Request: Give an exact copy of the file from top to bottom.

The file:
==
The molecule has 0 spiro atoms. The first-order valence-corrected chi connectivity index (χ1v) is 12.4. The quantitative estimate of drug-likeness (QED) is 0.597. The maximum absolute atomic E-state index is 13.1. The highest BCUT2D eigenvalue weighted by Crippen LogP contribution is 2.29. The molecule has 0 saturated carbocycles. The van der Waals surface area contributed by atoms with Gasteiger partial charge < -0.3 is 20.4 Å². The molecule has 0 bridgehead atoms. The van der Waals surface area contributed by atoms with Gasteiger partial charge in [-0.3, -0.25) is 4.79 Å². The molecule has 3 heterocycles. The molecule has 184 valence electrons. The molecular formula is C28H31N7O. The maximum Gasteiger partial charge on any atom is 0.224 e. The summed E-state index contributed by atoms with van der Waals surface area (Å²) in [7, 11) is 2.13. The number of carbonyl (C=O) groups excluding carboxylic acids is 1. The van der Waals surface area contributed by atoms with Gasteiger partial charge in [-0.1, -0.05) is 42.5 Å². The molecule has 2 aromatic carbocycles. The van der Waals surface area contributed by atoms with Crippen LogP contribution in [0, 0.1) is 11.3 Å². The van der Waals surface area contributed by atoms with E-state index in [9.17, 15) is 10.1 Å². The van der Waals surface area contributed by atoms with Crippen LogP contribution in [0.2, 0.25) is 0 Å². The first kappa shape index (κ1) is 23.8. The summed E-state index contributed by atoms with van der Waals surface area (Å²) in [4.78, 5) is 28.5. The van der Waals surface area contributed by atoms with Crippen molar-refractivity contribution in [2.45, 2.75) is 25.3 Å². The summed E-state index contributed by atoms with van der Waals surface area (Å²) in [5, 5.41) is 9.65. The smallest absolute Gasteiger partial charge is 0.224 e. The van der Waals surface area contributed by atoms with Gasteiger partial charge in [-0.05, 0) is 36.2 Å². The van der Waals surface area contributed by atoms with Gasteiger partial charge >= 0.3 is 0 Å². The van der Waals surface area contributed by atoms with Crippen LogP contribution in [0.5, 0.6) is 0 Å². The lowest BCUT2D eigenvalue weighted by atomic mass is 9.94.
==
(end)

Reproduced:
The molecule has 0 spiro atoms. The first-order valence-corrected chi connectivity index (χ1v) is 12.4. The quantitative estimate of drug-likeness (QED) is 0.597. The maximum absolute atomic E-state index is 13.1. The highest BCUT2D eigenvalue weighted by Crippen LogP contribution is 2.29. The molecule has 0 saturated carbocycles. The van der Waals surface area contributed by atoms with Gasteiger partial charge < -0.3 is 20.4 Å². The molecule has 0 bridgehead atoms. The van der Waals surface area contributed by atoms with Gasteiger partial charge in [-0.3, -0.25) is 4.79 Å². The molecule has 3 heterocycles. The molecule has 184 valence electrons. The molecular formula is C28H31N7O. The maximum Gasteiger partial charge on any atom is 0.224 e. The summed E-state index contributed by atoms with van der Waals surface area (Å²) in [7, 11) is 2.13. The number of carbonyl (C=O) groups excluding carboxylic acids is 1. The van der Waals surface area contributed by atoms with Gasteiger partial charge in [-0.1, -0.05) is 42.5 Å². The molecule has 2 aromatic carbocycles. The van der Waals surface area contributed by atoms with Crippen LogP contribution in [0, 0.1) is 11.3 Å². The van der Waals surface area contributed by atoms with E-state index in [9.17, 15) is 10.1 Å². The van der Waals surface area contributed by atoms with Crippen LogP contribution in [0.2, 0.25) is 0 Å². The first kappa shape index (κ1) is 23.8. The summed E-state index contributed by atoms with van der Waals surface area (Å²) in [4.78, 5) is 28.5. The van der Waals surface area contributed by atoms with Crippen molar-refractivity contribution in [2.45, 2.75) is 25.3 Å². The summed E-state index contributed by atoms with van der Waals surface area (Å²) in [5, 5.41) is 9.65. The smallest absolute Gasteiger partial charge is 0.224 e. The van der Waals surface area contributed by atoms with Gasteiger partial charge in [-0.05, 0) is 36.2 Å². The van der Waals surface area contributed by atoms with Gasteiger partial charge >= 0.3 is 0 Å². The van der Waals surface area contributed by atoms with Crippen LogP contribution in [0.5, 0.6) is 0 Å². The lowest BCUT2D eigenvalue weighted by atomic mass is 9.94.